After the 76ers dropped their second game of the season to the Utah Jazz in a disheartening fashion, I remember telling myself that if the season started like the previous year, I didn't know how I'd handle it. If the Sixers started off a season once again with a historic 0-fer stretch, I didn't know if I could stomach it. Well, here were are. The team is 0-13 and I'm questioning why I'm forcing myself through this all as I go through the Kübler-Ross stages after every game.
After the aforementioned loss, I tried to channel that frustration into writing something for this site as few people around me share my enthusiasm. Furthermore, I already annoy myself on social media most of the time so I'd rather not use it to vent.
In the end, as I can't really sustain negativity for long periods, what was basically an unfinished anti-process rant became a form of catharsis that is safely locked away in the LB Editorial vault. However, I'll share some of what I wrote then as most of it is still somewhat applicable now.
When Sam Hinkie took over a little more than 2 and a half years ago, it was a foregone conclusion that the rebuild process was going to be difficult and painful. The team was in a hole after the Bynum debacle and needed to reset to recuperate talent, draft picks, and cap. It was easy to buy-in then because the alternatives were just as hard (and similar to what the previous regimes have been doing for years). Two and a half years later, are things that much better?
Hold up. I want to preface everything I said/will say with still agreeing with the direction of this team. I've agreed with it during the twilight of the Doug Collins era, agreed with it during the Hinkie era, and will continue to agree that the team had to take a few steps back before taking a few more forward. I haven't agreed with every move or non-move Hinkie has made and I probably won't moving forward. So please, don't misconstrue what I said, say or will say with admitting someone was wrong or right, or that something has failed or succeeded.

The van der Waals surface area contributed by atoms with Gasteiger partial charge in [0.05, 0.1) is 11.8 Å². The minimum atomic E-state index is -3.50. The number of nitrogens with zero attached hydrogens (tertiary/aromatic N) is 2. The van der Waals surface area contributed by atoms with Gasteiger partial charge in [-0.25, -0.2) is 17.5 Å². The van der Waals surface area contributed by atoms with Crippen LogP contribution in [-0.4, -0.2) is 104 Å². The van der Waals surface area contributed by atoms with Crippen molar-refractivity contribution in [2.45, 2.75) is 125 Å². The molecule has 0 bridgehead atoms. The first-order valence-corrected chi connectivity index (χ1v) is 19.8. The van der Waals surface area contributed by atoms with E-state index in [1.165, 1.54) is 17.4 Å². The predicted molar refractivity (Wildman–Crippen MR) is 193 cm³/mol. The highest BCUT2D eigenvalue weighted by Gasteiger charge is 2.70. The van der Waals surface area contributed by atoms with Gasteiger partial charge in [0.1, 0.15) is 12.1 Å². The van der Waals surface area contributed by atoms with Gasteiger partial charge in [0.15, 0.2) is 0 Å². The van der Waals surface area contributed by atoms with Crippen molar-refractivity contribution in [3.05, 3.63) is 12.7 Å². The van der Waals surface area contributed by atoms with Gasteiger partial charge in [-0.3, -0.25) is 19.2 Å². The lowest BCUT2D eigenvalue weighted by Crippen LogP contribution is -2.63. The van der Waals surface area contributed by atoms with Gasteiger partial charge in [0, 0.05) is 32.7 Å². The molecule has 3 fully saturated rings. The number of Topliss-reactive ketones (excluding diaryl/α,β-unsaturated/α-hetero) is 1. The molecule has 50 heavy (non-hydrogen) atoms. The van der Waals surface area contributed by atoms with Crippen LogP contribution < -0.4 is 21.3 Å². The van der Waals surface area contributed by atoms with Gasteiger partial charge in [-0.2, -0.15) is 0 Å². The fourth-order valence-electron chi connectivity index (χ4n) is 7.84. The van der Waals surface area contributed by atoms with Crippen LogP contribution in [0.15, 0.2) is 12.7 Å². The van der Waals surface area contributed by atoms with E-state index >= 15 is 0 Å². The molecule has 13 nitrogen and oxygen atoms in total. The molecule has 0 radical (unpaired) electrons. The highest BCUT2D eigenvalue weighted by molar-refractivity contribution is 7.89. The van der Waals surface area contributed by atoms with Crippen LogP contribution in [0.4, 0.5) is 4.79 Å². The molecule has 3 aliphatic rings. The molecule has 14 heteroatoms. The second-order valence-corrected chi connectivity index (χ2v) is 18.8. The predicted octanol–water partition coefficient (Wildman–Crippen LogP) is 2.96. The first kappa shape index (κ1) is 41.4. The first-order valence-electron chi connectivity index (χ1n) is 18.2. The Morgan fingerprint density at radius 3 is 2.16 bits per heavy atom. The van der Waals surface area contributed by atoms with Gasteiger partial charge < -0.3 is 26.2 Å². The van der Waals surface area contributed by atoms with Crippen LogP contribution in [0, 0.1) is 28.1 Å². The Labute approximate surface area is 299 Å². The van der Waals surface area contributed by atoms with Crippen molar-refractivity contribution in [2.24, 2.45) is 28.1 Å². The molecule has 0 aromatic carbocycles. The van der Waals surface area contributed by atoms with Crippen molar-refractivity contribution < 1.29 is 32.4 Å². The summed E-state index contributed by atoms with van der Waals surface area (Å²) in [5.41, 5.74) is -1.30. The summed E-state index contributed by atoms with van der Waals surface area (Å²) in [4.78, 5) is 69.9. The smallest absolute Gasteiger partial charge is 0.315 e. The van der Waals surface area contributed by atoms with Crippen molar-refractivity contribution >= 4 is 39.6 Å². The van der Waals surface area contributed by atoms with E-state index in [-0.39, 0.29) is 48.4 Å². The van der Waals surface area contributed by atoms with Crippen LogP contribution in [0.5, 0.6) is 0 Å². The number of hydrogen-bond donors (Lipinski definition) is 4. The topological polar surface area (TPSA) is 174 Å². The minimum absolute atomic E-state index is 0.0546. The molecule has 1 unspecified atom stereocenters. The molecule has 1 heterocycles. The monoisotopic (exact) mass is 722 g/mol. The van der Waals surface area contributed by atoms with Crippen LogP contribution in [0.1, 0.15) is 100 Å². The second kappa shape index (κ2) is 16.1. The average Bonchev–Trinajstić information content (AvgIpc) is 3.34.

Two and a half years later, on the night of the 76ers home opener, I'm beginning to reach the breaking point in tolerating a poor basketball product; the 2nd game of an 82 game season, mind you. It's easy to blame the players that are failing, no matter how hard they try, or the coach, no matter how hard he thinks/schemes/motivates. But, they already know this. They know that they're fighting an uphill battle every night.
Brett Brown's quote telling the media and fans to "bunker in" both hit me in two ways. First, the roster wasn't built with a chance to win on any given night against NBA competition due to a variety of factors.
Injuries are going to happen, that's part of the unpredictability in sports. There are absolutely ways to mitigate this (as much as possible) by having adequate depth on your roster. However, from top-to-bottom, this Sixer team is filled with young talent, unproven/raw players, and straight-up NBA projects. Essentially, the Sixers are built to hopefully develop as they fail.
Secondly, this has been a true test of faith in both the players on the team and the GM driving the ship.
As a fan, you can tolerate the growing pains as you watch youth find their way in the league. We cling to certain players with the hope that their names may one day hang from the rafters. I know I find excitement watching something like this grow organically. What I can't take is knowing that with all the odds stacked against them, they'll have to endure more hardship than necessary AND we'll have to endure more aesthetically unpleasing basketball.
Everyone has their reasons for both watching sports and following certain teams. I'm just a fan that appreciates the game of basketball and partakes in sports tribalism for the enjoyment. When both of things are thrown out the window, as has been the case for multiple years, I'm going to start to question and criticize (right or wrong).
So as we head into game 14 against the Miami Heat tonight, I can't say I feel confident that tonight will be the night the tides will change. I can't say that I won't be disappointed by the results as we continue on this process. But, I'd like to think that one day we'll look back on these 2+ years as a small footnote on the road to greatness. At worst, it'll will be some forgettable years in the same vein as Ayers to Jordan.
Until then, in between the eventual highs and the current lows, I'll continue to rely on some catharsis to keep some perspective.